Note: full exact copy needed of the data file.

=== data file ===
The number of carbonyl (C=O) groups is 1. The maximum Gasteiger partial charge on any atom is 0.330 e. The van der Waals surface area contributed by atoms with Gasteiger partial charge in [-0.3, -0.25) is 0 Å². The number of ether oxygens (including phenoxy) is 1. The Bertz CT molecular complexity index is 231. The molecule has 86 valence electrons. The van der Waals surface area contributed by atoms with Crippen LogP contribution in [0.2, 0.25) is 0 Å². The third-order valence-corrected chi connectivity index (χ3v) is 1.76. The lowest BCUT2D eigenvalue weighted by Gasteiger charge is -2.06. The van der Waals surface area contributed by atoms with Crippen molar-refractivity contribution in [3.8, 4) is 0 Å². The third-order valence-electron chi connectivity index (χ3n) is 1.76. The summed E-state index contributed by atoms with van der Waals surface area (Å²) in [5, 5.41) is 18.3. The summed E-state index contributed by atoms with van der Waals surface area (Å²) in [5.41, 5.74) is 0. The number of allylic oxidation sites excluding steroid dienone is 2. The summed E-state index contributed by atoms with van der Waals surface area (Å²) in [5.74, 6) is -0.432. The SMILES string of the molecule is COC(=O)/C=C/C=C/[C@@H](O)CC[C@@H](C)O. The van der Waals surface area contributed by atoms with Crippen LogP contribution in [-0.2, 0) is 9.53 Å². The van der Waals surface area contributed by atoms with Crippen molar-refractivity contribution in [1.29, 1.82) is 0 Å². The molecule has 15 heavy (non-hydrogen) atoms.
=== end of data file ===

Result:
The number of carbonyl (C=O) groups is 1. The maximum Gasteiger partial charge on any atom is 0.330 e. The van der Waals surface area contributed by atoms with Gasteiger partial charge in [-0.3, -0.25) is 0 Å². The number of ether oxygens (including phenoxy) is 1. The Bertz CT molecular complexity index is 231. The molecule has 86 valence electrons. The van der Waals surface area contributed by atoms with Crippen LogP contribution in [0.2, 0.25) is 0 Å². The third-order valence-corrected chi connectivity index (χ3v) is 1.76. The lowest BCUT2D eigenvalue weighted by Gasteiger charge is -2.06. The van der Waals surface area contributed by atoms with Crippen molar-refractivity contribution in [3.8, 4) is 0 Å². The third-order valence-electron chi connectivity index (χ3n) is 1.76. The summed E-state index contributed by atoms with van der Waals surface area (Å²) in [5, 5.41) is 18.3. The summed E-state index contributed by atoms with van der Waals surface area (Å²) in [5.41, 5.74) is 0. The number of allylic oxidation sites excluding steroid dienone is 2. The summed E-state index contributed by atoms with van der Waals surface area (Å²) in [5.74, 6) is -0.432. The SMILES string of the molecule is COC(=O)/C=C/C=C/[C@@H](O)CC[C@@H](C)O. The van der Waals surface area contributed by atoms with Crippen LogP contribution in [-0.2, 0) is 9.53 Å². The van der Waals surface area contributed by atoms with Crippen molar-refractivity contribution in [1.29, 1.82) is 0 Å². The molecule has 15 heavy (non-hydrogen) atoms.